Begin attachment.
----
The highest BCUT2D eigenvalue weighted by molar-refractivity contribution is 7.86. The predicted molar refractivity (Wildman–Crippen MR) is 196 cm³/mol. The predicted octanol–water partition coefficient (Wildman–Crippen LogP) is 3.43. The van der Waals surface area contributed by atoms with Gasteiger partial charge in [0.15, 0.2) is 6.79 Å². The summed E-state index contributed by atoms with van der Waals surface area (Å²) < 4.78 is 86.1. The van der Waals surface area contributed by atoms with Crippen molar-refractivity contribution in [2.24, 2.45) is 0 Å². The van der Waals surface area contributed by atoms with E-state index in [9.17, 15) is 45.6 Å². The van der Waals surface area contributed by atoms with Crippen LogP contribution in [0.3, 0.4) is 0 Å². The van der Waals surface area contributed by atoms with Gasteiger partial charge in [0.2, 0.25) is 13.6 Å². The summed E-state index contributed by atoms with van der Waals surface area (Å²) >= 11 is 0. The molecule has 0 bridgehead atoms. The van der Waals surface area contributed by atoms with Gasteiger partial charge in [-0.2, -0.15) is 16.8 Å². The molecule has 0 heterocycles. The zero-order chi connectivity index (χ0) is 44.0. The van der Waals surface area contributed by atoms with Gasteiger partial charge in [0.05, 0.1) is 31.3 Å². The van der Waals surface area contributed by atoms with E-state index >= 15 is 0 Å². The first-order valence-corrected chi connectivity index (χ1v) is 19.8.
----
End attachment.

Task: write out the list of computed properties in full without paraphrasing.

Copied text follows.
The highest BCUT2D eigenvalue weighted by molar-refractivity contribution is 7.86. The predicted molar refractivity (Wildman–Crippen MR) is 196 cm³/mol. The predicted octanol–water partition coefficient (Wildman–Crippen LogP) is 3.43. The van der Waals surface area contributed by atoms with Gasteiger partial charge in [0.15, 0.2) is 6.79 Å². The summed E-state index contributed by atoms with van der Waals surface area (Å²) < 4.78 is 86.1. The van der Waals surface area contributed by atoms with Crippen molar-refractivity contribution in [2.24, 2.45) is 0 Å². The van der Waals surface area contributed by atoms with E-state index in [9.17, 15) is 45.6 Å². The van der Waals surface area contributed by atoms with Crippen LogP contribution in [0.3, 0.4) is 0 Å². The van der Waals surface area contributed by atoms with Gasteiger partial charge in [0.2, 0.25) is 13.6 Å². The summed E-state index contributed by atoms with van der Waals surface area (Å²) >= 11 is 0. The molecule has 0 bridgehead atoms. The van der Waals surface area contributed by atoms with Gasteiger partial charge in [-0.2, -0.15) is 16.8 Å². The molecule has 0 heterocycles. The zero-order chi connectivity index (χ0) is 44.0. The van der Waals surface area contributed by atoms with Gasteiger partial charge in [0.05, 0.1) is 31.3 Å². The van der Waals surface area contributed by atoms with E-state index >= 15 is 0 Å². The first-order valence-corrected chi connectivity index (χ1v) is 19.8.